Thursday, November 25, 2010

Trying To Be Thankful

I spend quite a bit of time in general trying to find things for which I am thankful.  The last 15 months have been nothing less than crazy. I lost my marriage.  I lost some friends who were very dear to me.  I lost two very cherished members of my family.  I can easily say the last 15 months have been both the worst and the best months of my life.

Amid the turmoil, many good things have happened to me, too.  Trekking paths I would have never imagined myself on, finding happiness in unlikely places. Mostly, I have spent more time focusing on things that really matter rather than trying to make everyone else happy at my expense.  I have had to learn who I really am rather than trying to be what I think everyone else wants me to be.  It's been an adventure, but I don't have all the answers yet.  I may never have all the answers, but I'm committed to never stop questioning.  I never again want to experience the depressing complacency I succumbed to years ago.

But yet, there is always change.  After taking a risk on a new and exciting job, my boyfriend lost the new job on an insurance technicality with no other temporary positions available as a backup.  I'm a month or two behind on some bills because I tried to help with child care costs.  Now my student loans are coming up for repayment in a couple weeks and are shockingly close to $700 a month.  The promise of a raise at work is unlikely amid low sales and some downsizing as a response.  I have just enough in savings to cover the current round of bills and get caught up and then we enter survival mode.  I could lose a lot of the things (convenience services like cell phones, random stuff, the house to name a few) I have worked very hard to achieve over the last several years and I would be lying if I said I was handling the anticipation of such a blow to my pride gracefully.  I'm more like a wounded animal: baring my teeth and snapping at anyone attempting to approach.

It's hard to look forward and be thankful when I feel like I'm in a house of cards and can see a storm blowing in my direction.  But I have many things to be thankful for.

I'm thankful for my boyfriend who is nothing less than a rock who is not just supportive, but resourceful and creative.  I have faith in him and trust him completely, and I'm proud of him for taking a risk to make his life (and our lives) better, even though it did not work out like we hoped.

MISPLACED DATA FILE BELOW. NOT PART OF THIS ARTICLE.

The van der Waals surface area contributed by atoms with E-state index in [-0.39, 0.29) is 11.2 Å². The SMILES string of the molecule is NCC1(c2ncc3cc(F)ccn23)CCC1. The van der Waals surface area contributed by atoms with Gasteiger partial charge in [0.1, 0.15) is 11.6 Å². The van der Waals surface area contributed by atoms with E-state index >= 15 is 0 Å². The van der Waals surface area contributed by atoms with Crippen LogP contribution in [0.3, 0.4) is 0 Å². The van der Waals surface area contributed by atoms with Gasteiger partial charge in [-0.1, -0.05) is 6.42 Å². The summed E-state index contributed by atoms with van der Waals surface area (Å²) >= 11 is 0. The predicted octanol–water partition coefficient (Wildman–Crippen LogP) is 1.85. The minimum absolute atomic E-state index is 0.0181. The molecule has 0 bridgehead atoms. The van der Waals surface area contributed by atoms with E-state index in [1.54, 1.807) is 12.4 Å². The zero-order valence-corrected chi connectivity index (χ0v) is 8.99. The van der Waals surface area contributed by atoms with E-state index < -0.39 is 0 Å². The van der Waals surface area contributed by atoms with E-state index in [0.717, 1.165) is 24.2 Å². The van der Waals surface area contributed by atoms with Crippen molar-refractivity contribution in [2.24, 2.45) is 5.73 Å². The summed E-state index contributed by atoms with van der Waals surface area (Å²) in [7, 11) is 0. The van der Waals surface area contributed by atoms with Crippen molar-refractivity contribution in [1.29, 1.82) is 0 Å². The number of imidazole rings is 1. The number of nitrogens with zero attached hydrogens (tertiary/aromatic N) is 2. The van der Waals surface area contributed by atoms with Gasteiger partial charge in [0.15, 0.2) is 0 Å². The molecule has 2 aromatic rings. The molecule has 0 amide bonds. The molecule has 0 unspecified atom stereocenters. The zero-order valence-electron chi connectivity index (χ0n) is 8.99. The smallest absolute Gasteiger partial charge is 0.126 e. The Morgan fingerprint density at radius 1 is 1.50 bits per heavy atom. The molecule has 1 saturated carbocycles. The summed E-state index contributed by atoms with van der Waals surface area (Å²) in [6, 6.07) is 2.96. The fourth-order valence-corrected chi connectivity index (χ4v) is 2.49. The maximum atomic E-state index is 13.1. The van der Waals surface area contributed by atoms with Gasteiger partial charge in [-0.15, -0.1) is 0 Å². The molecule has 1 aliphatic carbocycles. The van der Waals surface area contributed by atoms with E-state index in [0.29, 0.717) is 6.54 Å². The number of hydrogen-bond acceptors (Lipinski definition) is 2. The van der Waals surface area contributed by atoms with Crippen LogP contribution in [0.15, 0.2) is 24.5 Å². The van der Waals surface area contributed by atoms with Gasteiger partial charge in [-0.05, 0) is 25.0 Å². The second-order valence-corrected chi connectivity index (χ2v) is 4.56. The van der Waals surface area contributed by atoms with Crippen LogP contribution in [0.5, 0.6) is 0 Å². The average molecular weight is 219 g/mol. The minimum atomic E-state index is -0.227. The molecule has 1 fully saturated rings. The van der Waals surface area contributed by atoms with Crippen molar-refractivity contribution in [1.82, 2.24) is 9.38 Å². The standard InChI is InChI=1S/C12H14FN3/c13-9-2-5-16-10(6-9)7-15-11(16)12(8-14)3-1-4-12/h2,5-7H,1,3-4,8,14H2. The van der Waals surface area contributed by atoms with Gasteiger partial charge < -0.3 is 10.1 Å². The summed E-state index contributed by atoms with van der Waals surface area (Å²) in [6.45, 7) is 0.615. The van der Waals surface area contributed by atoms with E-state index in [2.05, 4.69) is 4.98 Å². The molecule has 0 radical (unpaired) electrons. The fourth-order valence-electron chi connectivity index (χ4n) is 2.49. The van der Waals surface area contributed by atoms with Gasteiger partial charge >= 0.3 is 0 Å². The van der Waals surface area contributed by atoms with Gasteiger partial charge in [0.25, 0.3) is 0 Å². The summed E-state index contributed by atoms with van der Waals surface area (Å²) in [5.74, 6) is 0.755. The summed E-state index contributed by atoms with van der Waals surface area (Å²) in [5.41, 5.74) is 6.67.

I'm thankful for my best friend who always reminds me to look on the bright side of life, including exercising kindness to others and kindness to myself.

I am thankful for the amazing people I am lucky enough to call friends.  These are the people that put up with long periods of silence from me when I was stressing over some thing or another and still welcomed me back with open arms unquestioningly whenever I was free to visit.

I am thankful for my family who, despite the emotional gaps, never hesitate to help no matter what the situation.

I am also most thankful for myself because, seriously, where the hell would I be without me?!  Even though I can be an emotional wreck, I'm smart and resourceful.  I am a survivor.  I'm too hard-headed to give up on almost anything.

I'm still pretty tender right now, emotionally speaking.  I don't know how I'm going to make it to winter, much less get through it.  I'm trying to see it as a challenge to live more simply, more fully, and find and do the things that really make me happy.  And I'm thankful, very thankful, for the opportunity of change.

Friday, November 19, 2010

Sitting on the Career Fence

Sometimes I lie awake at night wondering if I chose the right career path.  Progress always seems slow, I rarely feel like I'm given reasonable priorities to accomplish even the simplest of tasks, and I frequently get caught up in some kind of rut.

And then I realize I'm really lying awake because I was brainstorming some application I'm excited to design and code, and really I'm just frustrated that I don't ever seem to be able to make the most of my time in the office working on or developing my skill set to complete those kinds of projects.

It's like having this really awesome sandbox, with shovels, rakes, pails to mold sand, and fine detailing tools, and being held inside all day watching the tools rust in the rain while cats use the sandbox as their community toilet.  It makes me cranky.

There's a position opening that would (in theory) allow me to do more playing.  On the other hand, I would be forced to abandon my current niche that I was hoping to continue to explore with some major projects coming down the pike.  I had honestly hoped my position would be reclassified into a business analyst position because that is essentially closer to what I should be doing in my existing position.  Instead I'm frequently left out of the loop during decision making and forced to make an environment comply with the whims of users unfamiliar with the limitations, existing modules for use, or how such decisions are going to impact the whole organism.  It's what happens when you're just seen as help desk support rather than a part of the planning team.  I don't get a lot of internal support to help to change that mindset.